Literally and figuratively, there was little new from the Federal Reserve. Except for a handful of sentences, the statement was identical with the March statement, which itself was mostly a duplicate of the January statement.  Fed Chair Powell’s press conference did not cover new ground or reveal new insight into the central banks’ reaction function.  The part of the statement that did change was the review of economic developments.  The Fed did marginally upgrade its assessment.  The sectors hardest hit by the public health crisis remain weak “but have shown improvement.”  Also, in January and March, the Fed warned of “considerable risks.”  Now it says, “risks remain.”  

Assuming the economy performs as expected, a further upgrade is likely at the next meeting in June, which also sees updated forecasts.  Powell recognized that with the vaccine success, the economy can return to normal later this year.  The combination of the easy monetary and fiscal policy, the wealth effect from rising house and equity prices (and assets more generally), and pent-up demand (think services as well as goods), coupled with the vaccine rollout, is fueling a growth spurt.  Still, Powell again repeated the Fed’s assessment that it will still take “some time” to meet the threshold of “substantial further progress.  While the growth surge will not last more than a few quarters, many expect that the threshold will be met, allowing the Fed to taper before year-end.  

The chart at the top of the page is the year-over-year US GDP.  With today’s report, we should see the “V” shape emerge and continue to be drawn out of the next few quarters. This does not negate the “K-recovery,” which is about the distributive gains rather the aggregate gains.  Most important data,  besides the volatile durable goods orders, were above the median Bloomberg forecast.  That means that economists (or their models) do not appreciate the strength of the economy.  It might translate into today’s report, where the median forecast has drifted lower in recent days to 6.6%.  The US also reports weekly jobless claims, which are expected to have fallen for the third consecutive week.  At the end of next week, the monthly employment report is due, and the early call is for around another 900k increase in nonfarm payrolls.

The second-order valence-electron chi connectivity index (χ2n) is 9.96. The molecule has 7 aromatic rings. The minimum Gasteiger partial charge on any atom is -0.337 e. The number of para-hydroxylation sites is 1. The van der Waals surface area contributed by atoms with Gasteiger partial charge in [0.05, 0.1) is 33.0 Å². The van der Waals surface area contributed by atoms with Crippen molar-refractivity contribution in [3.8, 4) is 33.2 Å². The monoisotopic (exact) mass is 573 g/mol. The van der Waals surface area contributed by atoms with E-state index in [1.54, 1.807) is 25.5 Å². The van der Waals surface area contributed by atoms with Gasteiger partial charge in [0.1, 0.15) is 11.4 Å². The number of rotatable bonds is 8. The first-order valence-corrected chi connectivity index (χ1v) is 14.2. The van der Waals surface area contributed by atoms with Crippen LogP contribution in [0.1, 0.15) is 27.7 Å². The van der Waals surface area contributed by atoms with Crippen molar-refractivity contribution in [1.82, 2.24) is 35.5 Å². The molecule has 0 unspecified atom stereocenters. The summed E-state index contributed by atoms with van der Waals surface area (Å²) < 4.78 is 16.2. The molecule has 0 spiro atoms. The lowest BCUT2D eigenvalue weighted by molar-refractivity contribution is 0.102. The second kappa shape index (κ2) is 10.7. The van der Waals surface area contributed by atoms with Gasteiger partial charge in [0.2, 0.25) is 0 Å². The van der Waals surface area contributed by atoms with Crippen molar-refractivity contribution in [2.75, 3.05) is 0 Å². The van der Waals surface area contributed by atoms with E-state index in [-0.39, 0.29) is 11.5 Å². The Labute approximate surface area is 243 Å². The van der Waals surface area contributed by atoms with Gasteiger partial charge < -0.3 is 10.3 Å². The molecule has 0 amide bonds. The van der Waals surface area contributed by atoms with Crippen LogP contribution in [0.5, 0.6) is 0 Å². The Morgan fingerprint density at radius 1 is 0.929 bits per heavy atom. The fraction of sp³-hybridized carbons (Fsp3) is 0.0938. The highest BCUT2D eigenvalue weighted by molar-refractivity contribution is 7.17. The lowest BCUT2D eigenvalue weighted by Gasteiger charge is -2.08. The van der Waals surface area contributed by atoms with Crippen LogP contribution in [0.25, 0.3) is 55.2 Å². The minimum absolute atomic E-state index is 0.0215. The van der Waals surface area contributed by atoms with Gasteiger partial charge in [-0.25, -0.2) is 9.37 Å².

Canada and Mexico’s economic calendars are light today.  Tomorrow Canada report February GDP and Mexico reports Q1 GDP.  The US dollar extended yesterday’s drop and fell a little below CAD1.2290 but has spent the European morning straddling CAD1.2300.  The 2018 low was set near CAD1.2250, and that may be the next technical target.  The 2017 low closer to CAD1.2060.  The divergence between the Bank of Canada’s tapering and the Fed’s “not even talking about talking about tapering” captures the sentiment.  The dollar had moved above its 20-day moving average (~MXN20.05) against the Mexican peso yesterday for the first time since late March, but the dovish Fed saw the greenback tumble to around MXN19.86.  It is consolidating today in the lower part of yesterday’s range.  Here too, the direction of US rates seems key.